Red pepper flakes are hot, dried bits of pepper and seeds that are made from hot red peppers of varying kinds. They should not be confused with red bell peppers, which are sweet and have very little heat to them. Many people are familiar with these spicy flakes as a topping for pizzas, and many a pizza restaurant has glass shaker jars full of them for people who love extra spice with their slice. They are also available for sale in just about any grocery store.
Many people associate red pepper flakes with Italian food, but they can be used to give a kick to a variety of cuisines. Chinese food that a cook would like to make sweet and spicy can be given a shake or two of flakes. Cajun or Caribbean food, virtually any Asian cuisine, and of course most recipes from Latin and South America benefit from these potent peppers.
Some brands are hotter than others, depending upon the peppers used, so cooks who haven't used them before or who are trying out a new type should be cautious when adding them to a dish. It's always possible to add more if a dish isn’t spicy enough, but it’s harder to reduce the heat of a dish if the cook has been overgenerous when you first sprinkled.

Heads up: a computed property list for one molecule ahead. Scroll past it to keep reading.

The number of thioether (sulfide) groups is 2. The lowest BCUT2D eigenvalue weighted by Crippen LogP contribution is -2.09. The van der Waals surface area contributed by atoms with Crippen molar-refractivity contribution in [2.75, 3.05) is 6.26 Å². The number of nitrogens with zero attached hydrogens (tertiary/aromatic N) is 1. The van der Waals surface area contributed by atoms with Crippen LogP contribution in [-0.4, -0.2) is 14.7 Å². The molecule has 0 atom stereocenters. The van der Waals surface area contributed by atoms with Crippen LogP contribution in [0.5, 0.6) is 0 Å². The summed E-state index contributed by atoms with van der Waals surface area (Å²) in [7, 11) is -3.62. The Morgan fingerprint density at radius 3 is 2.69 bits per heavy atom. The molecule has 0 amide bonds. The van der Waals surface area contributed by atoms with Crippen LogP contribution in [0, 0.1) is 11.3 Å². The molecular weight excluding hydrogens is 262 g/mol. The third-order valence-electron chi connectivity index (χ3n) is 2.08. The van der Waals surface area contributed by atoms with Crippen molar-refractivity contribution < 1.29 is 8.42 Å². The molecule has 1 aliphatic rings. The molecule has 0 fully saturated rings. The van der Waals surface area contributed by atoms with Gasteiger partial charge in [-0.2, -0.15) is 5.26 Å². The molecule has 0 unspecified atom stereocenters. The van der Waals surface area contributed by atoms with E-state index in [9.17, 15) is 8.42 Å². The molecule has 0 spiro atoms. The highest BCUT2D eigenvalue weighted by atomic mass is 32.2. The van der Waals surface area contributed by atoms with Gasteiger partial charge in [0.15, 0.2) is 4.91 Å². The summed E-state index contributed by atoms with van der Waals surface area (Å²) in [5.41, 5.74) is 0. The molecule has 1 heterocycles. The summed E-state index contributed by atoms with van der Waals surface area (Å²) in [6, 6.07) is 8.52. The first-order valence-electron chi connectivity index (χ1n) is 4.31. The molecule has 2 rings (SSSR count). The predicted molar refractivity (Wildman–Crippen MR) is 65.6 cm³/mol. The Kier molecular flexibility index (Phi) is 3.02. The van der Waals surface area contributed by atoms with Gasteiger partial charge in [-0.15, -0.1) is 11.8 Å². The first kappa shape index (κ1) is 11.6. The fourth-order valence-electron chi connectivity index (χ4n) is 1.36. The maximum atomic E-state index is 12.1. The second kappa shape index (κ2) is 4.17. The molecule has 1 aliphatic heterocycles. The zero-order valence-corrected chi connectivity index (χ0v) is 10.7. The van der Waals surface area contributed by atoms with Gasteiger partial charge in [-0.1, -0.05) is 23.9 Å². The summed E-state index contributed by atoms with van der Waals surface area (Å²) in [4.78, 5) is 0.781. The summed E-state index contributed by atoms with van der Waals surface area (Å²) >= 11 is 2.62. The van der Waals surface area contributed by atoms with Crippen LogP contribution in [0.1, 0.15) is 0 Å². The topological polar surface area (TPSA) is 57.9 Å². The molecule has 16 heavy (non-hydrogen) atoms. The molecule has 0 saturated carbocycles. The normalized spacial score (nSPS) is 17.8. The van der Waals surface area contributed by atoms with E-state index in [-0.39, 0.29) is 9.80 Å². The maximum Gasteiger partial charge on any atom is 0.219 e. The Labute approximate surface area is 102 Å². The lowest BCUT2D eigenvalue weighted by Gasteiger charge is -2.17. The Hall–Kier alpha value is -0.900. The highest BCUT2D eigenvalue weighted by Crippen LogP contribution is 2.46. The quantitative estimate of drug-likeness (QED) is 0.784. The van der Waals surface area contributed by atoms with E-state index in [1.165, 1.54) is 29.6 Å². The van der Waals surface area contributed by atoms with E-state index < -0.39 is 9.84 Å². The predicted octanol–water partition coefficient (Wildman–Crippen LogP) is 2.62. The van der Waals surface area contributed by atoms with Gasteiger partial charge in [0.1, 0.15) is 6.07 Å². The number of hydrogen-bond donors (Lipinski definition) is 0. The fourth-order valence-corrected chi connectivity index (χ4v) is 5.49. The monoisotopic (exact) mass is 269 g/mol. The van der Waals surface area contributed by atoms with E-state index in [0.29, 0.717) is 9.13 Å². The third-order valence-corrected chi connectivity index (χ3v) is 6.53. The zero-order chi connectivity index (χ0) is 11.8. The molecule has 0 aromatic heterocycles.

Chefs who are not satisfied with store offerings can make their own red pepper flakes, though it requires some time. Essentially, it's necessary to dry whole peppers in the oven at its lowest heat setting for about eight hours (overnight is best). When the peppers are completely brittle and cool, the cook can use a rolling pin to crush them, grinding them into small flaky bits. The choice of peppers is really up to the cook, and people can make blends of mild, moderate, and spicy peppers to add some different tastes, or make fairly mild ones for kids or people with sensitive palates, and five alarm mixtures for adventurous folks.
It is important for cooks who decide to make their own — or anyone who touches the flakes with their hands — to not rub their eyes during the rolling out process. In fact, it’s best to wear gloves, and to place the hot peppers in a plastic bag prior to rolling to avoid any pepper-to-skin contact. Even store bought flakes can cause irritation if rubbed in the eyes, so if someone is eating a pizza covered with dried peppers, he should be sure to keep his hands off his face.